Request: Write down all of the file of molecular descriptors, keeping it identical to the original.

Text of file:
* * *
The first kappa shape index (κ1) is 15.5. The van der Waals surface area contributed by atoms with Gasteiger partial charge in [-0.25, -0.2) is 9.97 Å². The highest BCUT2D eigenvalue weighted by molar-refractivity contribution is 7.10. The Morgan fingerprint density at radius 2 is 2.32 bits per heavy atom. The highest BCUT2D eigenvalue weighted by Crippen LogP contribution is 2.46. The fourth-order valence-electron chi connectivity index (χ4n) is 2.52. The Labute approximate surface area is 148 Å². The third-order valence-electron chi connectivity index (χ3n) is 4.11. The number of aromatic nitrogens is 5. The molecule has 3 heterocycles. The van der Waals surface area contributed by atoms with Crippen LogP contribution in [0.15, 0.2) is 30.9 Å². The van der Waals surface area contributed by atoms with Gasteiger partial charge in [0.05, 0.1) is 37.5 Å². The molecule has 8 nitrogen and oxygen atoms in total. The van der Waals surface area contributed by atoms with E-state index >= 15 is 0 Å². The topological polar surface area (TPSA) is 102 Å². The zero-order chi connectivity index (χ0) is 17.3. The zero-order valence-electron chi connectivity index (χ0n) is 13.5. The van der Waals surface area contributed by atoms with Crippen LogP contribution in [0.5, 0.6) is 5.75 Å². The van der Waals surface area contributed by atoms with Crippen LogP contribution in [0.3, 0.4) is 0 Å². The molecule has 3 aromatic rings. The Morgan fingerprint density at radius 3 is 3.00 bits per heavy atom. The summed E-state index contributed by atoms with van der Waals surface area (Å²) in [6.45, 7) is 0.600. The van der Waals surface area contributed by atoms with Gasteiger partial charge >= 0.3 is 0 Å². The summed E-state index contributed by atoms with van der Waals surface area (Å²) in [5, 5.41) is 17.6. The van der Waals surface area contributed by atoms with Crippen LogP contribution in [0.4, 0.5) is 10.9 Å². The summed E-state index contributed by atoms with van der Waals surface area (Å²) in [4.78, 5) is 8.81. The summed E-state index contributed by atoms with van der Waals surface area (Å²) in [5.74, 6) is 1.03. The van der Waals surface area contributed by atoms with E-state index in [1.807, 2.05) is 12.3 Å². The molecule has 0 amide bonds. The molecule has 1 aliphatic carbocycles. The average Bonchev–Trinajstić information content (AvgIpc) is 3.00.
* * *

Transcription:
The first kappa shape index (κ1) is 15.5. The van der Waals surface area contributed by atoms with Gasteiger partial charge in [-0.25, -0.2) is 9.97 Å². The highest BCUT2D eigenvalue weighted by molar-refractivity contribution is 7.10. The Morgan fingerprint density at radius 2 is 2.32 bits per heavy atom. The highest BCUT2D eigenvalue weighted by Crippen LogP contribution is 2.46. The fourth-order valence-electron chi connectivity index (χ4n) is 2.52. The Labute approximate surface area is 148 Å². The third-order valence-electron chi connectivity index (χ3n) is 4.11. The number of aromatic nitrogens is 5. The molecule has 3 heterocycles. The van der Waals surface area contributed by atoms with Crippen LogP contribution in [0.15, 0.2) is 30.9 Å². The van der Waals surface area contributed by atoms with Gasteiger partial charge in [0.05, 0.1) is 37.5 Å². The molecule has 8 nitrogen and oxygen atoms in total. The van der Waals surface area contributed by atoms with E-state index >= 15 is 0 Å². The topological polar surface area (TPSA) is 102 Å². The zero-order chi connectivity index (χ0) is 17.3. The zero-order valence-electron chi connectivity index (χ0n) is 13.5. The van der Waals surface area contributed by atoms with Crippen LogP contribution in [0.5, 0.6) is 5.75 Å². The van der Waals surface area contributed by atoms with Crippen LogP contribution in [0.3, 0.4) is 0 Å². The molecule has 3 aromatic rings. The Morgan fingerprint density at radius 3 is 3.00 bits per heavy atom. The summed E-state index contributed by atoms with van der Waals surface area (Å²) in [6.45, 7) is 0.600. The van der Waals surface area contributed by atoms with Gasteiger partial charge >= 0.3 is 0 Å². The summed E-state index contributed by atoms with van der Waals surface area (Å²) in [5, 5.41) is 17.6. The van der Waals surface area contributed by atoms with Crippen LogP contribution in [0.4, 0.5) is 10.9 Å². The summed E-state index contributed by atoms with van der Waals surface area (Å²) in [4.78, 5) is 8.81. The summed E-state index contributed by atoms with van der Waals surface area (Å²) in [5.74, 6) is 1.03. The van der Waals surface area contributed by atoms with E-state index in [1.807, 2.05) is 12.3 Å². The molecule has 0 amide bonds. The molecule has 1 aliphatic carbocycles. The average Bonchev–Trinajstić information content (AvgIpc) is 3.00.